Incumbent asset managers will buy crypto funds

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The alternative asset management industry is undergoing consolidation. In the last few months, two major mergers were announced:

  1. Franklin Templeton is purchasing Benefit Street Partners, a $26 billion alternative credit manager, to “bolster Franklin Templeton’s alternative offerings and expand its robust fixed income capabilities to include an array of alternative credit strategies, at a time when investors are increasingly allocating capital to less liquid and higher yielding credit opportunities.” This merger will bring Franklin Templeton’s alternative asset business to over $40 billion and total AUM over $700 billion. (Disclosure: My brother works at BSP)

  2. Brookfield Asset Management is purchasing a 62% stake in Oaktree Capital Management for ~$4.7 billion. The plan is for Brookfield to own 100% of Oaktree by 2029. The combined firm will become one of the largest alternative asset managers in the world with over $475 billion in AUM and $2.5 billion in fee-related revenue annually.

This trend will likely accelerate too. “We could see more M&A across the sector as aging founders of alternative managers seek a liquidity event and money managers bolster capabilities in alternatives,” Michael Cyprys, a Morgan Stanley analyst, said in a recent note to clients. Additionally, David Fann, President and CEO of TorreyCove Capital Partners LLC, believes that another driving force for this consolidation is that "many of the largest LPs are reducing the number of key relationships to just a handful."

Now why is this important to crypto?

In my opinion, blockchain and crypto-related investment opportunities will be one of the fastest growing sectors in the alternative asset management space in the next 10 years. This means that every alternative asset manager will have to create a strategy to help their LPs gain exposure to the nascent industry.

As these firms begin to enter the space, many of them will choose to either (1) spend ungodly amounts of money to hire talented & experienced crypto investors or (2) pay up to acquire asset management firms that specialize in blockchain and crypto. While the strategy is easy to identify, there may be a number of complexities.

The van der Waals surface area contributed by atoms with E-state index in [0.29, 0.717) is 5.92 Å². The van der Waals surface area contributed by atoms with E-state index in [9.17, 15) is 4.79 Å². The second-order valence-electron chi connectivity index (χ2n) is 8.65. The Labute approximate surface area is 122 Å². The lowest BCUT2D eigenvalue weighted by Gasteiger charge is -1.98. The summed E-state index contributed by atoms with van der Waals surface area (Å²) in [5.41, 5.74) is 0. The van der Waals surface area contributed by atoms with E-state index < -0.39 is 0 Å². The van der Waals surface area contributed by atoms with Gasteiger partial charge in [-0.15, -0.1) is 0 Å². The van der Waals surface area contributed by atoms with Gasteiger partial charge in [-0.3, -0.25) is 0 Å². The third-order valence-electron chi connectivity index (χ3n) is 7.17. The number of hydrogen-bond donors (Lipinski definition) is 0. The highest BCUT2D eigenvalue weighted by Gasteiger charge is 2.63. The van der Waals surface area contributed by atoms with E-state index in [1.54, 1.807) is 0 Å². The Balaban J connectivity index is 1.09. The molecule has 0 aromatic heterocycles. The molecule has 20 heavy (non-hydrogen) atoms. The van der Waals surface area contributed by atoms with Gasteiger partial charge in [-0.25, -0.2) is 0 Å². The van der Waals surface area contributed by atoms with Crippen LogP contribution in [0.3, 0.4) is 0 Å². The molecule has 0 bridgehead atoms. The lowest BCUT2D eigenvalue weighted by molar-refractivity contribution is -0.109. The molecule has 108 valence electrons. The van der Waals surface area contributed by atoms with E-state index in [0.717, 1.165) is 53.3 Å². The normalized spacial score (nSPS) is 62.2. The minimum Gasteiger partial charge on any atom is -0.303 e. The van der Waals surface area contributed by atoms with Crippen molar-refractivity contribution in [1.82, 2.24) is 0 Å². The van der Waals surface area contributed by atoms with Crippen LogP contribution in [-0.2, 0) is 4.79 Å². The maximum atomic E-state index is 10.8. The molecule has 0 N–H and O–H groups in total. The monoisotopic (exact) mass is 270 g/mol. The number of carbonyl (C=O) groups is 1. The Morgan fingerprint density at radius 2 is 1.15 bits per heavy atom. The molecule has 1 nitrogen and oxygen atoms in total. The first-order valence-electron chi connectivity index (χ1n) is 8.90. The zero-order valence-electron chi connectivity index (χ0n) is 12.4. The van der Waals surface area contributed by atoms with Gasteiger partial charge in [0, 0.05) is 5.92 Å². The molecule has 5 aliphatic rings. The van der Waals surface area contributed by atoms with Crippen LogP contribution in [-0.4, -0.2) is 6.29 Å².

The most obvious is the lack of culture fit between most crypto asset management firms and the more traditional alternative asset managers. The difference is apparent in everything from dress code to ethos, which will make 50% or more of the crypto asset management firms unattractive opportunities for the incumbents. Additionally, there are current challenges around capacity constraints (the entire crypto market is valued at less than $150 billion currently), regulatory uncertainty, and a lack of understanding on how to underwrite the risk in many crypto investment opportunities.

These issues will eventually be worked out though, and I anticipate the macro-trend of consolidation in alternative asset management will spill over to include crypto asset managers. This is because every alternative manager will be forced to manage funds in the “crypto industry” in the next decade. Whether it comes under their purview through Bitcoin, the public crypto market, venture capital, or tokenized assets, the writing is on the wall at this point.

Some firms will drag their feet and wait to see how the industry plays out. Others will be opportunistic and gain a significant advantage by having a head start. If you thought 2017’s bull market was big, just wait till the trillions of dollars allocated to alternative assets begin to roll in.

The next bull market will be bigger than anything we have ever seen before.


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